There is no icon of the past that stirs the imagination more than the stagecoach. This method of travel became a legend in the 1800s, especially in the Black Hills of South Dakota. The stagecoach era touched nearly every town and village during the “gold rush” and settlement of the Black Hills.
Custer City, Dakota Territory, 1870s
The oldest and most enduring stagecoach company was the Cheyenne to Custer to Deadwood route. Gold seekers and those who helped build the businesses relating to the gold industry rode in an out of the Black Hills aboard the rough-riding, uncomfortable vehicles, which traveled through the valleys of the “Hills” and delivered mail and gold bullion from the successful mines.
Passenger comfort and horsepower efficiency was uppermost in the minds of the stagecoach company owners. The heavy stage coach, the rough trails, and the ten to twelve passengers on board required that the stagecoach driver stop every ten to fifteen miles to change teams of horses before continuing the to their destination. The 200-plus miles from Cheyenne to Deadwood required multiple stops along the way, including one just south of the town of Custer, Dakota Territory.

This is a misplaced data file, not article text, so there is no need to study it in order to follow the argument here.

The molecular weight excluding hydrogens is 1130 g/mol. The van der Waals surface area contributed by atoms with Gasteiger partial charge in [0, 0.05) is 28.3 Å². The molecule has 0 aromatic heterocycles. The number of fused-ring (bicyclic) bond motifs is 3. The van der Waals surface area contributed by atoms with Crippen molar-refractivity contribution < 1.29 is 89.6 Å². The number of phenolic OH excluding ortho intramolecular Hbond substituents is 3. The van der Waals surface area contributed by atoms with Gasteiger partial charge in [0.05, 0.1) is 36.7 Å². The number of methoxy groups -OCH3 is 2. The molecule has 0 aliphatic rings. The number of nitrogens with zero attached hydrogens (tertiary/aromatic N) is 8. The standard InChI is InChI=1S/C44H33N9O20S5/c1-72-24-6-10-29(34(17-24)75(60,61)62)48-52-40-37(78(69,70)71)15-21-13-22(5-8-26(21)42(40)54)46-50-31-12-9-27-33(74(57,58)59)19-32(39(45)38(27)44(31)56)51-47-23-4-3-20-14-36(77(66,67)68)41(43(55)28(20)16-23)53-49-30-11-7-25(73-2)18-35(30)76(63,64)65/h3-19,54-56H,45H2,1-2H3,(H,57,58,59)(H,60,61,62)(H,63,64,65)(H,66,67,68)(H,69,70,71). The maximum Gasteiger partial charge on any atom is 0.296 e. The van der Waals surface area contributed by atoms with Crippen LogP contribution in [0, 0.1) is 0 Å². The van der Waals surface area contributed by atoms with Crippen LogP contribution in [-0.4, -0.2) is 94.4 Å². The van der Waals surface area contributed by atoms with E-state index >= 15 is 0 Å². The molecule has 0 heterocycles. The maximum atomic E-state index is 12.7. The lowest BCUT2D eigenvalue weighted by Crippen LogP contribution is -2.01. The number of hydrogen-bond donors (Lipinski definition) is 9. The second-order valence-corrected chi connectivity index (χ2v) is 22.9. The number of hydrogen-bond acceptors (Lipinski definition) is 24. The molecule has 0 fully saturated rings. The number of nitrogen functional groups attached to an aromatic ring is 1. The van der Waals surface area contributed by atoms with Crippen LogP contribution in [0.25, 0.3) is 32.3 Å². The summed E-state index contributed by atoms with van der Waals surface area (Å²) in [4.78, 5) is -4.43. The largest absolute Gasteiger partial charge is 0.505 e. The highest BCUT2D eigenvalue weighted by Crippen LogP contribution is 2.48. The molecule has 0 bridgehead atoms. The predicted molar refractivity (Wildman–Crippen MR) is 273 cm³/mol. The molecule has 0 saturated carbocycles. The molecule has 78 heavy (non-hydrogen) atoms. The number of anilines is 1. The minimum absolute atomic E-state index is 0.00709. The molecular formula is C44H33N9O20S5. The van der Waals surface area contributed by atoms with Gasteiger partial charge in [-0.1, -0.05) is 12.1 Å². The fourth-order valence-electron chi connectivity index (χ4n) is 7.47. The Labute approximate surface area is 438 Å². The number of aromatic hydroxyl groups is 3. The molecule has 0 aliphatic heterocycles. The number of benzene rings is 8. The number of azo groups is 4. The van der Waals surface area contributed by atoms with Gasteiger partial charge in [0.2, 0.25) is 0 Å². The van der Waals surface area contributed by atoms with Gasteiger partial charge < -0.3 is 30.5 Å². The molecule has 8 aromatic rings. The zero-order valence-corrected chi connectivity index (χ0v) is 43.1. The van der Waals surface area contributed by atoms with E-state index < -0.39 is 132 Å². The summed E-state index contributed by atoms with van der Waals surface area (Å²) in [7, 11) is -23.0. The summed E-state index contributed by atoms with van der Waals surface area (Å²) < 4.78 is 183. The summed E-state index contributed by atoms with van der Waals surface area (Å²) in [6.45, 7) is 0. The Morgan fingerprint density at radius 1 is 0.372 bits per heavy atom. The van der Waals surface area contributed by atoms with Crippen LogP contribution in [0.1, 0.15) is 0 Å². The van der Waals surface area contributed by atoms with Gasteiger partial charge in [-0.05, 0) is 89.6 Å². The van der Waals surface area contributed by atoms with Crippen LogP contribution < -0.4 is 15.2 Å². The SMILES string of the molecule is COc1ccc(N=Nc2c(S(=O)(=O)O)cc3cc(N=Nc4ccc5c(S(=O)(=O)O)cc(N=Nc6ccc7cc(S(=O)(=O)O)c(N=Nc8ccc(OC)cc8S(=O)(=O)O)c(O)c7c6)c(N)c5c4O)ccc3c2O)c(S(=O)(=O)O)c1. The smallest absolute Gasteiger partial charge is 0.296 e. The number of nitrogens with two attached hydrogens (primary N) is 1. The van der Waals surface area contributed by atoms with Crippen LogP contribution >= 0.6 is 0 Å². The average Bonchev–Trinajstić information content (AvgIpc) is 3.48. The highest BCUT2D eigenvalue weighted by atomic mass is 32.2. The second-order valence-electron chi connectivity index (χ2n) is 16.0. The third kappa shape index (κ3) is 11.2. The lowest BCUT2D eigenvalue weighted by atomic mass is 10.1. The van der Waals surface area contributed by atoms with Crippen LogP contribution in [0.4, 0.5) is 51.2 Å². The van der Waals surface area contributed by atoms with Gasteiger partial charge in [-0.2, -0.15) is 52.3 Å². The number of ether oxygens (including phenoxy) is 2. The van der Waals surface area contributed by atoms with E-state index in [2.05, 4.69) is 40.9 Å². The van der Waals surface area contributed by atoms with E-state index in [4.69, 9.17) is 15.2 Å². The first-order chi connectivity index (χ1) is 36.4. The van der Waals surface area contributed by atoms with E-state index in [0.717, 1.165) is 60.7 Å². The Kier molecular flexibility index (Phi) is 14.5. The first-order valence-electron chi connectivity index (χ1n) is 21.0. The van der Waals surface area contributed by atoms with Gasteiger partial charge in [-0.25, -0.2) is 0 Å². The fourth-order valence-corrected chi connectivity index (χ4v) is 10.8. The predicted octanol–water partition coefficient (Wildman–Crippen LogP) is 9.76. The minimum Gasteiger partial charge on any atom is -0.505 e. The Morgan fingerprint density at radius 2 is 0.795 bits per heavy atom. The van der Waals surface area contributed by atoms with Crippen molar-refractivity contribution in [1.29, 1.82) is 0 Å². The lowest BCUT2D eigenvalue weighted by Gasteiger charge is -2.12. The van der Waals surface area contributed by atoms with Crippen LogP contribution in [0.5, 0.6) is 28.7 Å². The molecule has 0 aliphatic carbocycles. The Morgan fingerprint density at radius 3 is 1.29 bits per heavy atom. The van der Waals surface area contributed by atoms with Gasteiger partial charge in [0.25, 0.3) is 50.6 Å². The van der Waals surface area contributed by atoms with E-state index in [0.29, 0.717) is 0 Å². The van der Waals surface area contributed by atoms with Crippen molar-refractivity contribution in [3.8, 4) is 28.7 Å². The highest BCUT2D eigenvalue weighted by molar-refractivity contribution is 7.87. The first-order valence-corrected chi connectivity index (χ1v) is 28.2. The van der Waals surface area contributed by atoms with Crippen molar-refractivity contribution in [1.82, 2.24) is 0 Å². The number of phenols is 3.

In 1876, Joseph Humphreus came to the Southern Black Hills to establish a ranch to raise livestock to be butchered and sold to the local population in the nearby community Of Custer City. The ranch he established was located in what is now Pleasant Valley.
After the log house, barns, and corrals were built, Mr. Humphreus was visited by the owners of the Cheyenne-Custer-Deadwood Stagecoach Company, entering into an agreement to become a stagecoach stop providing sleeping accommodations, meals, and a stable of horses to be changed before the stagecoach continued its journey to Deadwood.
Since the stagecoach stop is located a dozen miles southwest of Custer, it is seldom visited by tourists and those interested in transportation history. That stagecoach stop that has become the focus of the leadership of the 1881 Courthouse Museum in Custer.
In the summer of 2018, the Custer County Historical Society entered into an agreement with Mr. Humpreus’ surviving descendants to move one of the four cabins still existing. That cabin will become part of the 1881 Courthouse Museum complex in downtown Custer.
An 1870s era stagecoach will be displayed alongside this cabin - on public display for the thousands of tourists who visit Custer and its museum every year.
Since the rural area where the “12-mile-ranch and stagecoach stop” is off the beaten path for the vast majority of tourists, this new display will offer a complete history of the stagecoach stop which existed 140 years ago. Work on the display will be completed well in advance of the 2019 tourist season and will be managed by the museum and Historical Society of Custer County.
Visit the 1881 Courthouse Museum Website